• Amanda Marcotte explains how the alleged killer of six people in California may have been driven by the ideology of a particularly ugly corner of the Internet:

This video and others that Rodger put on his YouTube channel were full of language that was immediately recognizable to many: He was speaking the lingo of the “pick-up artist” (PUA) community that feminists have been raising alarms about for many years now, arguing that it’s a breeding ground for misogynist resentment and may even be encouraging violence against women.

Feminist writers such as Marcotte are very familiar with these guys, because they’ve been enduring their rancid abuse on blogs and social media for years.

• Jonathan Cohn explains why President Obama’s coming regulations on power plant emissions are a big deal — and why there will be a huge political fight over them — with a comprehensive Q&A.

• In the journal Democracy, E.J. Dionne examines the conservative reformers who want to renew the GOP’s fortunes and finds that there may be less there than meets the eye.

• Dylan Scott suggests some questions about health care Republican candidates should answer, such as whether or not they want to repeal the Affordable Care Act.

• Over at the American Prospect, I made some graphs about those who have served and died in American wars.

• Like everyone thinking about running for president, New York Gov. Andrew Cuomo has a book coming out. And like those of many candidates before him, few people are likely to read it. But for some inexplicable reason, HarperCollins will pay Cuomo more than $700,000 for his book. Unless Cuomo enters a plural marriage with Kim and Kanye between now and 2016, I’m pretty sure the book is never going to generate that much in royalties.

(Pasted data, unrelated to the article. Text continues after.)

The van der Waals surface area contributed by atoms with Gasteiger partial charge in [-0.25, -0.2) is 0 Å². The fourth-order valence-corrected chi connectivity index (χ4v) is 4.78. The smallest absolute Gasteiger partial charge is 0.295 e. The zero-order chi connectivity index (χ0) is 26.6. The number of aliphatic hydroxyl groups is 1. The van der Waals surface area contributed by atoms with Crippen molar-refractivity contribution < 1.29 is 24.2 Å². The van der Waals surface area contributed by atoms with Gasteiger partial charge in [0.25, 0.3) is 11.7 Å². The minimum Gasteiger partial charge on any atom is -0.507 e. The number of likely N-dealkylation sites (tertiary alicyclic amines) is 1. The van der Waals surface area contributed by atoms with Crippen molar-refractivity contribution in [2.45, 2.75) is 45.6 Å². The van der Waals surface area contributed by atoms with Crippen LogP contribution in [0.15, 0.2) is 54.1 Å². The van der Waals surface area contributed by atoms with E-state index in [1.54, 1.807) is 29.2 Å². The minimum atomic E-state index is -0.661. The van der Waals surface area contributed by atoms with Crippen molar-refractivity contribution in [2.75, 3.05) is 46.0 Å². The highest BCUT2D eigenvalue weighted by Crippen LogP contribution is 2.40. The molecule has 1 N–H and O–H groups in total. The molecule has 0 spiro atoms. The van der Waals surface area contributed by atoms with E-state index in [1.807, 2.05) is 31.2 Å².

• Sen. Richard Burr (R-N.C.) wrote an open letter to veterans groups castigating them for not joining Republicans in calling for VA Secretary Eric Shinseki’s resignation. The groups told Burr to shove it.

• Conservative writer James Pethokoukis blasts tea party Republicans for economic ideas that haven’t changed in decades: “If conservatives and Republicans desire a return to relevancy, then they can’t offer today’s voters reruns from the ’80s and ’90s in an attempt at solving yesterday’s problems.”

• Somebody just dropped $1.5 million trying to help Tom Cotton get elected to the Senate from Arkansas. Who? As Molly Redden of Mother Jones explains, we’ll probably never know, since the money was funneled through a “charitable organization” in Ohio. Can you smell the democracy?

• The New York Post got cheeky in reporting Kim and Kanye’s wedding (“Two jackasses got married in Italy Saturday. Sex-tape star Kim Kardashian, 33, wed egotist Kanye West, 36. . . .”). But Jim Romenesko responds, “That’s cute, NY Post, but you’ve devoted a lot of space to these ‘jackasses’ over the years.”

• And finally, a minor league baseball player hit a home run, which was caught by a fan in the stands who happened to be his dad. “He may have to watch every game from out there,” said the player.